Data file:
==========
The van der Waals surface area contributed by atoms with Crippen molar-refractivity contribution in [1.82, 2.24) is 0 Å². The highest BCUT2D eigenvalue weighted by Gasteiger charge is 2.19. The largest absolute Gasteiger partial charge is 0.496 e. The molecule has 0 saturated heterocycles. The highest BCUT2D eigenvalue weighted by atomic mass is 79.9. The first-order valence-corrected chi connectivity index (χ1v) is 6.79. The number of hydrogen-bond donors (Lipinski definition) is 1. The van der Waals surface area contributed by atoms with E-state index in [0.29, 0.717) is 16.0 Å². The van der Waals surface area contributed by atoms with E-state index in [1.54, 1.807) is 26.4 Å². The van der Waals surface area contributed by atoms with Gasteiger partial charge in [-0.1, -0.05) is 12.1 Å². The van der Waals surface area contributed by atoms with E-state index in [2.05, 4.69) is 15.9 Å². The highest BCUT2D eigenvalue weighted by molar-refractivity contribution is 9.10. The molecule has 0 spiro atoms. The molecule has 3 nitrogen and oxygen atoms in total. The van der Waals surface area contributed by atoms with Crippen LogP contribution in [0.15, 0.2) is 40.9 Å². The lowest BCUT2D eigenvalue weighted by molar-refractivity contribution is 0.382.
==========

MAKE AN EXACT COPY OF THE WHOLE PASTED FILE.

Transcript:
The van der Waals surface area contributed by atoms with Crippen molar-refractivity contribution in [1.82, 2.24) is 0 Å². The highest BCUT2D eigenvalue weighted by Gasteiger charge is 2.19. The largest absolute Gasteiger partial charge is 0.496 e. The molecule has 0 saturated heterocycles. The highest BCUT2D eigenvalue weighted by atomic mass is 79.9. The first-order valence-corrected chi connectivity index (χ1v) is 6.79. The number of hydrogen-bond donors (Lipinski definition) is 1. The van der Waals surface area contributed by atoms with E-state index in [0.29, 0.717) is 16.0 Å². The van der Waals surface area contributed by atoms with E-state index in [1.54, 1.807) is 26.4 Å². The van der Waals surface area contributed by atoms with Gasteiger partial charge in [-0.1, -0.05) is 12.1 Å². The van der Waals surface area contributed by atoms with E-state index in [2.05, 4.69) is 15.9 Å². The highest BCUT2D eigenvalue weighted by molar-refractivity contribution is 9.10. The molecule has 0 spiro atoms. The molecule has 3 nitrogen and oxygen atoms in total. The van der Waals surface area contributed by atoms with Crippen LogP contribution in [0.15, 0.2) is 40.9 Å². The lowest BCUT2D eigenvalue weighted by molar-refractivity contribution is 0.382.